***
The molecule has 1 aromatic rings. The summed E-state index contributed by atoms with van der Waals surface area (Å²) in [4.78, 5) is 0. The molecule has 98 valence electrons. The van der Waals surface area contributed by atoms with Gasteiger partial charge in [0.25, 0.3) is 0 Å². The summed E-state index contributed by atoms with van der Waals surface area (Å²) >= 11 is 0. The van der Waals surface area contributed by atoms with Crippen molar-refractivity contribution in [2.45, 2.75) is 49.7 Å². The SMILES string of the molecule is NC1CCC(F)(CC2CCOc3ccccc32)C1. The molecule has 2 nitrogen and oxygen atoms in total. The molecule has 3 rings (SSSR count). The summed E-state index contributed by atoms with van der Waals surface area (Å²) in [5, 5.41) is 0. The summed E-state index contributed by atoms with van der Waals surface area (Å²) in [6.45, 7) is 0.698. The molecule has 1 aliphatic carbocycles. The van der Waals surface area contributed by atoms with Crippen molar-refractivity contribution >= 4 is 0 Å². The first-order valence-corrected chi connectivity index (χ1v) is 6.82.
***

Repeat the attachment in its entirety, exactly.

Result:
The molecule has 1 aromatic rings. The summed E-state index contributed by atoms with van der Waals surface area (Å²) in [4.78, 5) is 0. The molecule has 98 valence electrons. The van der Waals surface area contributed by atoms with Gasteiger partial charge in [0.25, 0.3) is 0 Å². The summed E-state index contributed by atoms with van der Waals surface area (Å²) >= 11 is 0. The van der Waals surface area contributed by atoms with Crippen molar-refractivity contribution in [2.45, 2.75) is 49.7 Å². The SMILES string of the molecule is NC1CCC(F)(CC2CCOc3ccccc32)C1. The molecule has 2 nitrogen and oxygen atoms in total. The molecule has 3 rings (SSSR count). The summed E-state index contributed by atoms with van der Waals surface area (Å²) in [5, 5.41) is 0. The summed E-state index contributed by atoms with van der Waals surface area (Å²) in [6.45, 7) is 0.698. The molecule has 1 aliphatic carbocycles. The van der Waals surface area contributed by atoms with Crippen molar-refractivity contribution >= 4 is 0 Å². The first-order valence-corrected chi connectivity index (χ1v) is 6.82.